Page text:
Sunday, June 2, 2024

"Getting materials out of the lab"

From Works in Progress, May 17:

Inventing new materials is only the first step. Getting them into mass production and use is just as hard.

I’m writing these words using plastic keys, on a composite wood desk, looking at a Gorilla Glass screen. The screen is linked to a machined-aluminum computer, inside of which doped silicon switches on and off a billion times per second.

One hundred and fifty years ago, not a single one of these materials existed.

Materials are not charismatic technologies like cars or computers. Yet they enable almost every one of humanity’s technical achievements: rebar unlocked the skyscrapers of the 1920s; chemically strengthened glass delivered us smartphones; and stainless steel, not created until 1913, brought with it the clinical equipment upon which modern medicine depends.

New materials create fundamentally new human capabilities. And yet, despite university teams regularly  announcing triumphantly that they’ve created a material with seemingly magical properties like artificial muscles made out of carbon nanotubes or ‘limitless power’ from graphene, new materials-enabled human capabilities have been rare in the past 50 years.

Why is there such a gap between headlines and reality when it comes to new materials? Is there anything we can do about it?

The only way to answer those questions is to understand how a material goes from a tiny test tube sample to a commodity measured in megatons. Each step in the process requires different skills, mindsets, and resources. Each step is also governed by different incentives that make sense locally but create deadly traps for the entire process. Bypassing these traps needs systems-level solutions that take into account each step of the process – whether in policy, organizational reform, or new institutions – and unlock the progress that new materials enable.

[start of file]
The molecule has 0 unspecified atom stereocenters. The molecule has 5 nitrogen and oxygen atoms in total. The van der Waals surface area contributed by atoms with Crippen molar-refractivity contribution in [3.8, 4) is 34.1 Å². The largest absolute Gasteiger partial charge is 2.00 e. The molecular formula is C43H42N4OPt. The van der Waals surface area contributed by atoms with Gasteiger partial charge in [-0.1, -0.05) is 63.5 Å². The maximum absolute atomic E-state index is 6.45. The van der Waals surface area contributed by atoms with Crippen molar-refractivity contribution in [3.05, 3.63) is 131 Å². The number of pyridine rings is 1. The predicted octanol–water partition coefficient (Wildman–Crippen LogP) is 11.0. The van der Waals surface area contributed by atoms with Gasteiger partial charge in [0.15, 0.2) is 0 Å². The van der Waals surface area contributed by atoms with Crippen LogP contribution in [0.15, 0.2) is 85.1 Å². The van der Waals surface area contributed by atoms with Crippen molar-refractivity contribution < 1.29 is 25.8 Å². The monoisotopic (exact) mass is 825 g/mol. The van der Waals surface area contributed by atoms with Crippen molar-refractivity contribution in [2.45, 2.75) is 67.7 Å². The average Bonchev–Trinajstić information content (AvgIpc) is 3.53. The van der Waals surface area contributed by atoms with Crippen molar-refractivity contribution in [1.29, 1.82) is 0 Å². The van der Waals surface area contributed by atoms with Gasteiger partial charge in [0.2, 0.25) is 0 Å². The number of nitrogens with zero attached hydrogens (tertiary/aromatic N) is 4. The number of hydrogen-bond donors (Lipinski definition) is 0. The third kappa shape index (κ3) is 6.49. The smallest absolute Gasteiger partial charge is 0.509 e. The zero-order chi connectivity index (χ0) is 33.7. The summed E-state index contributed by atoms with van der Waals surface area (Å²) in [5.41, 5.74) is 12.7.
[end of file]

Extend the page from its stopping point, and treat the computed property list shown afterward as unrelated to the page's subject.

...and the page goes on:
The journey from lab to market

Inventing a new material is the beginning of a long process.

Take carbon fiber composites. You’re almost certainly familiar with these, particularly if you’ve ridden a surprisingly light bike or seen its distinctive crosshatched weave pattern on a car dashboard or phone case.

Looking at carbon fiber composites through an electron microscope, you observe strands of carbon atoms arranged in a hexagonal pattern, woven into mats and layered with a resin such as epoxy. Carbon fiber’s tensile strength (the amount of load it can bear under tension before it breaks) is similar to steel, but the material is much less dense. So if you care about both weight and strength – as you do when you’re designing vehicles from a supercar to a Boeing 787 – carbon fiber is the material for you.

Modern materials like these carbon fiber composites are born in laboratories. Researchers at universities or industrial research labs do test tube–scale experiments, which can produce mind-blowing results. Carbon fiber first showed great promise in 1960 when Richard Millington patented a process to create fibers made of 99 percent carbon.

However, at lab scale, materials don’t do anything. Most people wouldn’t want a rope that is a centimeter long, or a battery that lasts three minutes. Leaving the lab requires bridging many orders of magnitude: from producing less than 0.001 kilograms (one gram) per day in a lab to more than 1,000 kilograms (one tonne) per day in a factory.

You can think of lab-scale materials as the most artisanal products in the world, painstakingly handcrafted by people with advanced degrees. Like any artisanal product, lab-scale materials are expensive. Trying to mass-produce these materials by simply increasing the number of fume hoods, test tubes, and pipette wielders would make them cost billions of dollars per kilogram. After a material is invented, we need to discover cheaper ways to produce it, since price per quantity has a dramatic effect on how much it can be used.

We call this process ‘scaling’, but to me that word is frustratingly vague. It bundles together many different problems that need to be solved to decrease cost and increase yield. The three key ones are:....